I designed all the individual pieces then assembled them together in Onshape.
Step 3: CNC
SouthwestCNC (UK based) they were recommended to me by a friend and I am so glad he did, so I am passing that recommendation on to you. They are a small family firm and charge a flat rate per hour for cutting. I spoke to them on the phone and when my model was close to ready I shared it with them in onshape. They suggested the bone fillets method and edited an example in my model I then did the rest and it was ready to go.
SouthwestCNC used their software to lay out all the parts in the most efficient way. I asked for all large panels to be placed at 45deg to the grain for aesthetics reasons and it meant that most long edges will be cut across the grain of each ply (not with it). They relayed it and managed to fit it all on one sheet at 40deg.
They gave me options and a recommendation for ply and brought it in. They don't just cut ply there is a large range that they can cover.
They packaged it up for me and delivered when I requested. They kept me informed through out and where a joy to deal with.
The pictures show the sheet on the CNC machine (i borrowed it from there website) and the unboxing process
In the process I mentioned that I would write this up and would be recommending them on instructables and they have offered 5% off any cutting time to anyone that quotes instructable Tim if you place any orders.
check out their website
Step 4: Dry Fit, Brakets, Sand and Finish
I dry fitted all the pieces and the joints were tight just like I asked, a little to tight in places.
I marked up all the bits so they will go in the same place and orientation each time. Mark them in an area that will be covered after assembly
I marked up the corners for the brackets and use a fine saw and sharp knife to cut accross the grain down to a depth of about 1-2mm. I then use a sharp chisel to cut away the top plys. This is just so that the bracket sits in a little recess and helps hide them. This could also potentially be done by the CNC machine.
Step 5: Sand and Oil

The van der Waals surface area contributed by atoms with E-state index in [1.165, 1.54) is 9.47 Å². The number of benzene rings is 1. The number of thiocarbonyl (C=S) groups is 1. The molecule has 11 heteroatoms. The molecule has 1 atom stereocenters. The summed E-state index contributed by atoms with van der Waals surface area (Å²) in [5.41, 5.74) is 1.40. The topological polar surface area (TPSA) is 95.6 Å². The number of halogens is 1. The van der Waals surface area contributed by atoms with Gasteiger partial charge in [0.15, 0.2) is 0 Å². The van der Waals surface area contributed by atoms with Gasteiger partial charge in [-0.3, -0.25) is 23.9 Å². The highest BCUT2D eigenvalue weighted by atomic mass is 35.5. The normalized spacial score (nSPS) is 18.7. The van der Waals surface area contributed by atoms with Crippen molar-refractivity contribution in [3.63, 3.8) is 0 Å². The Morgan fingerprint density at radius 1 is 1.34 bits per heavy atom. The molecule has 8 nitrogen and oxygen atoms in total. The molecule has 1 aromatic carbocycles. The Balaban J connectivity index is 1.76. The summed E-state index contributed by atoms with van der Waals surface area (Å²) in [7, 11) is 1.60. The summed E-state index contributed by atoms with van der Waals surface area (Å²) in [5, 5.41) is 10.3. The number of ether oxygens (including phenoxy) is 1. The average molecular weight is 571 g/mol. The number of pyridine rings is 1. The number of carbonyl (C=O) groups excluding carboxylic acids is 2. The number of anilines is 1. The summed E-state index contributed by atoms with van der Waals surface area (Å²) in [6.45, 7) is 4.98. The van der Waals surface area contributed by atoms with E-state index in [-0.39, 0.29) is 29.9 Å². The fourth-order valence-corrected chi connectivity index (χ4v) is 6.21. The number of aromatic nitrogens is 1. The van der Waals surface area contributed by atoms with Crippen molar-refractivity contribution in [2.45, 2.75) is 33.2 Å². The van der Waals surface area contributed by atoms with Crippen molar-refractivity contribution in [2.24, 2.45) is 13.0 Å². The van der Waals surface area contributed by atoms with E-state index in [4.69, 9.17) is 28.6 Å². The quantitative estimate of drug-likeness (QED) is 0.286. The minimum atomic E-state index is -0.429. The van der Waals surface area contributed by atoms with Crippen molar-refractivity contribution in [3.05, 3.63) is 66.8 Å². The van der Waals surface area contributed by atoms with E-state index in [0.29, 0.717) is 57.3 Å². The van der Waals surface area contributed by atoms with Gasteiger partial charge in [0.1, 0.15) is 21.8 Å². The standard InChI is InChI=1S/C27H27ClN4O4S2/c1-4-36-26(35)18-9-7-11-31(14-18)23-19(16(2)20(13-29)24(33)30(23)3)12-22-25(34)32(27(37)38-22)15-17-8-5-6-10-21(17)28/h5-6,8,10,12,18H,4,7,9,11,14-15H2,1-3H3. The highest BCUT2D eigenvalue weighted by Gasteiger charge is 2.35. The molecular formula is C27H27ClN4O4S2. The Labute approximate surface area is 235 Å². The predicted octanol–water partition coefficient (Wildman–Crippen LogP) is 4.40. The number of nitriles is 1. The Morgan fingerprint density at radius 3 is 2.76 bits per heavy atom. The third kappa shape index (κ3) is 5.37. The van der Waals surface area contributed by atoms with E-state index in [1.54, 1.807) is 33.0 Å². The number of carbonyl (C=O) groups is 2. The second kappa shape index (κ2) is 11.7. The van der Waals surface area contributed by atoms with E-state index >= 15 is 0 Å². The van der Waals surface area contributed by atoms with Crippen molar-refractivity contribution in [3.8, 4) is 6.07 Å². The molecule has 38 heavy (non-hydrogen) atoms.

I gave every thing a sand with 120 grit glass paper. There where a few spots that where just a little to tight so I used some glass paper and a chisel where needed.
tip - if you have little pieces to sand clamp your sander and hold the little piece
I used teak oil for the finish I raged it on wiped it off let it dry. Next I went over with some wire wool and very fine sand paper. I repeated this process twice. The picture shows how the oil really brings out the end grain.
As I had about 40 pegs to do I filled a small container with the oil and dipped them in.
tip - the first coat will suck up quite a lot of oil and will take a bit of time to dry. leave a day between coats and a few days before assembling for the final time if possible.
Step 6: Install
- Hammer Drill
- Tape measure
- wall plugs
- brackets (6 in total)
- screws (i used round head pozzi screws)
I drilled some holes in the back of the shelf so I could get the shelves tight up against the wall once I had screws the breakers on.
I marked out the first brackets and fitted them to the wall using two wall plugs and two screws. then offered up the shelves and marked the next bracket.
captain hindsight - this requires quite a lot of accuracy as there is very little adjustment available in the brackets. need to rethink mounting solution
Once i had fixed all the brackets to the wall i offered up the shelves and screwed them in at the top and bottom.
(my girl friend was rushing me so I forgot to take a picture of all 6 brackets installed before I put the shelves up)
Step 7: Leasons Learnt and Other Ideas,
1. this was a fun project but was far from the hands on method that I normally use and took much longer but am supper happy with the finished product
2. much cheaper than I thought it would be to get this machined. about £80 for the cutting time
3. it was harder to mount to the wall than i thought. Maybe have a look at kitchen cupboard fixing they have some adjustment but are bigger and cant be as well hidden
4. combining old methods with new manufacturing works well.
5. i make better flat pack than ikea
Thanks for reading
I hope this gives you some inspiration if you would like any further information drop a comment and I will get back to you.
If you like these please vote for me in the shelf competition and i hope to bring you more soon.
Participated in the